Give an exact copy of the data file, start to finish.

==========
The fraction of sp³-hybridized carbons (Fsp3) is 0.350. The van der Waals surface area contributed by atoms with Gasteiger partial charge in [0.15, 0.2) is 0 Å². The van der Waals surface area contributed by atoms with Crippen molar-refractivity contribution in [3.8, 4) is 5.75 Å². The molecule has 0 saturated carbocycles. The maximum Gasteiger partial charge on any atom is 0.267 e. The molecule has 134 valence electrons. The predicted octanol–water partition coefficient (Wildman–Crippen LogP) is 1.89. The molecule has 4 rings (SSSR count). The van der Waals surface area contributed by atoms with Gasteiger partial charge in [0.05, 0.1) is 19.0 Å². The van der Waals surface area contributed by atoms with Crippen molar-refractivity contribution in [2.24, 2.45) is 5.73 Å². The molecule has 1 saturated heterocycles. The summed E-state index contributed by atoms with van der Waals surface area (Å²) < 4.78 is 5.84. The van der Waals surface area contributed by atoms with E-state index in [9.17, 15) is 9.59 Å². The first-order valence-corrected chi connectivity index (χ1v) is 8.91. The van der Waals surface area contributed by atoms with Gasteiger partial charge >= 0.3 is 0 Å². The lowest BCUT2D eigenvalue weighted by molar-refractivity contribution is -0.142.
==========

The fraction of sp³-hybridized carbons (Fsp3) is 0.350. The van der Waals surface area contributed by atoms with Gasteiger partial charge in [0.15, 0.2) is 0 Å². The van der Waals surface area contributed by atoms with Crippen molar-refractivity contribution in [3.8, 4) is 5.75 Å². The molecule has 0 saturated carbocycles. The maximum Gasteiger partial charge on any atom is 0.267 e. The molecule has 134 valence electrons. The predicted octanol–water partition coefficient (Wildman–Crippen LogP) is 1.89. The molecule has 4 rings (SSSR count). The van der Waals surface area contributed by atoms with Gasteiger partial charge in [0.05, 0.1) is 19.0 Å². The van der Waals surface area contributed by atoms with Crippen molar-refractivity contribution in [2.24, 2.45) is 5.73 Å². The molecule has 1 saturated heterocycles. The summed E-state index contributed by atoms with van der Waals surface area (Å²) < 4.78 is 5.84. The van der Waals surface area contributed by atoms with E-state index in [9.17, 15) is 9.59 Å². The first-order valence-corrected chi connectivity index (χ1v) is 8.91. The van der Waals surface area contributed by atoms with Gasteiger partial charge >= 0.3 is 0 Å². The lowest BCUT2D eigenvalue weighted by molar-refractivity contribution is -0.142.